(Corrects paragraph 5 to say Greenbrier plans to sell some, not
all, of its wheel services, refurbishment and parts business)
* Second-quarter revenue $423.2 mln vs est $442.9 mln
* Earnings $0.45/share vs est $0.37/share
* Deliveries fall 27 percent
* Says expects to free up $100 mln capital by August 2014
* Shares fall as much as 8 percent
By Sagarika Jaisinghani and Prateek Chatterjee
April 4 Railcar maker Greenbrier Cos Inc
, which was riding a surge in demand for oil tank cars
until the middle of last year, said it was looking to sell some
of its non-core businesses after overall deliveries fell for the
third quarter in a row.
The company's shares fell 8 percent in morning trading but
recovered to trade down 3 percent at 1250 ET.
"We think that investors were increasingly anticipating some
form of restructuring at Greenbrier to further support (its)
decision to walk away from Carl Icahn's bid," Jefferies & Co
analyst Peter Nesvold wrote in a note.
Greenbrier late last year turned down two offers from
activist investor Icahn to merge with rival American Railcar
Industries Inc but said in January it remained open to
talks. Icahn had a stake of 3.41 percent in Greenbrier as of
Dec. 21, according to regulatory filings.
Top on the list of operations Greenbrier intends to sell is
some of its underperforming wheel services, refurbishment and
parts business. The business accounted for about 27 percent of
Greenbrier's 2012 revenue of $1.81 billion.
"Our wheels, refurbishment and parts segment did not meet
our expectations for the quarter ... due in part to lower scrap
pricing and wheel volumes, but also due to some operating
inefficiencies," Chief Financial Officer Mark Rittenbaum said on
a conference call.
The company also said it intended to reduce working capital
and refine its leasing model to take more of its assets and debt
off the balance sheet. Greenbrier reduced its net debt by $55
million during the second quarter ended Feb. 28.
All these strategic actions are expected to free up $100
million in capital and expand gross margins by 200 basis points
by the end of August 2014, the company said.
Greenbrier, which is based in Lake Oswego, Oregon, will set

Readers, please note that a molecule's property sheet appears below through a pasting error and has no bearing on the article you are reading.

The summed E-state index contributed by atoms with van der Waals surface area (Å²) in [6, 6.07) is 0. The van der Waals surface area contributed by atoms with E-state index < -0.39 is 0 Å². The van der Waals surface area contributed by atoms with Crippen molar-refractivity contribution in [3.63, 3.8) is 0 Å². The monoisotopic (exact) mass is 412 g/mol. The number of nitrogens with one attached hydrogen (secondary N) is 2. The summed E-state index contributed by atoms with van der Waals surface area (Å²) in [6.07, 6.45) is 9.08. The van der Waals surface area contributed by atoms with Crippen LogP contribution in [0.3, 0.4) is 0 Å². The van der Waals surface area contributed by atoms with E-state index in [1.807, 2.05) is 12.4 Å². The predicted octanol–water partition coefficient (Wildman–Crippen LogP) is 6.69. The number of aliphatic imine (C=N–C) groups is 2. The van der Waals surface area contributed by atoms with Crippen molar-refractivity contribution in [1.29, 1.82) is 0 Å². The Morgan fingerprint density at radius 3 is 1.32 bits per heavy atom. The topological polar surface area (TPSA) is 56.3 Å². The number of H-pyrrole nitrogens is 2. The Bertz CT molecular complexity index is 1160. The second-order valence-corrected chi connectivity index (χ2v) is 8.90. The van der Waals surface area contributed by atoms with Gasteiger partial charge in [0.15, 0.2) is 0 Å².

up additional product lines at its facilities in Mexico to cut
costs further, Chief Executive William Furman said on the call.
"We also expect to benefit by a return to more normalized
levels in our marine business, stronger forest products market,
and over time, plastic pellet markets," he said.
Greenbrier benefited from demand for oil tank cars after the
2008 recession but total deliveries have fallen since it shifted
focus to auto-carrying cars, which generate higher margins but
take a longer time to make and require more manual work.
Deliveries fell 27 percent to 2,700 in the second quarter
from a year earlier. Deliveries fell 7 percent from the
preceding quarter, mainly due to a drop in demand in Europe.
The company said its order backlog fell 6 percent to 11,700
from the same period the previous year but it maintained its
forecast for 13,000 deliveries in the year ending August.
Rittenbaum said he expected deliveries to pick up in the
current and fourth quarters.
"We expect rising tank car production and improving non-tank
railcar order flow to boost revenues, while efficiency
initiatives simultaneously drive better margins and returns
across the portfolio," Susquehanna Financial Group LLLP analyst
Bascome Majors said.
Greenbrier's net income fell 22 percent to $13.8 million, or
45 cents per share, in the quarter from $17.7 million, or 57
cents per share, a year earlier. Revenue fell to $423.2 million
from $458.2 million.
Analysts on average had expected earnings of 37 cents per
share on revenue of $442.9 million, according to Thomson Reuters
Greenbrier shares, which have gained 30 percent since Jan. 9
when the company said it would remain open to talks with Icahn,
were down 3 percent at $21.05 on Thursday afternoon on the New
York Stock Exchange.
(Editing by Don Sebastian and Sriraj Kalluvila)